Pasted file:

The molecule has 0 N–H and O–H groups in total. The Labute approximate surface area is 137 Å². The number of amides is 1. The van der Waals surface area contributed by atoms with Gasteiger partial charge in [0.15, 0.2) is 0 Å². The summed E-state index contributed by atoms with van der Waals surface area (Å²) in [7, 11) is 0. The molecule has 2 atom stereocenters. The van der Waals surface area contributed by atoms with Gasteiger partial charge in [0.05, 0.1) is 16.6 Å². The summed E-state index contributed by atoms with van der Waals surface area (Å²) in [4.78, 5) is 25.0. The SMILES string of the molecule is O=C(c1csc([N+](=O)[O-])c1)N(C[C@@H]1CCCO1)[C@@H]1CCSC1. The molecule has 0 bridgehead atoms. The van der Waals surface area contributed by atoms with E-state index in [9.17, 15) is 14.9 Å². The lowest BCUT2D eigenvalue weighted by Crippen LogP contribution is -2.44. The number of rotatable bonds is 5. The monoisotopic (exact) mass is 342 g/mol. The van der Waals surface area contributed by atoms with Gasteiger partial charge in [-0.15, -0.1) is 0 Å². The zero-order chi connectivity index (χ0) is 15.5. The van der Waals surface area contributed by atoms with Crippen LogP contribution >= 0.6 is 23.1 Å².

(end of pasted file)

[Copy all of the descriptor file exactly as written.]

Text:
The molecule has 0 N–H and O–H groups in total. The Labute approximate surface area is 137 Å². The number of amides is 1. The van der Waals surface area contributed by atoms with Gasteiger partial charge in [0.15, 0.2) is 0 Å². The summed E-state index contributed by atoms with van der Waals surface area (Å²) in [7, 11) is 0. The molecule has 2 atom stereocenters. The van der Waals surface area contributed by atoms with Gasteiger partial charge in [0.05, 0.1) is 16.6 Å². The summed E-state index contributed by atoms with van der Waals surface area (Å²) in [4.78, 5) is 25.0. The SMILES string of the molecule is O=C(c1csc([N+](=O)[O-])c1)N(C[C@@H]1CCCO1)[C@@H]1CCSC1. The molecule has 0 bridgehead atoms. The van der Waals surface area contributed by atoms with E-state index in [9.17, 15) is 14.9 Å². The lowest BCUT2D eigenvalue weighted by Crippen LogP contribution is -2.44. The number of rotatable bonds is 5. The monoisotopic (exact) mass is 342 g/mol. The van der Waals surface area contributed by atoms with Gasteiger partial charge in [-0.15, -0.1) is 0 Å². The zero-order chi connectivity index (χ0) is 15.5. The van der Waals surface area contributed by atoms with Crippen LogP contribution >= 0.6 is 23.1 Å².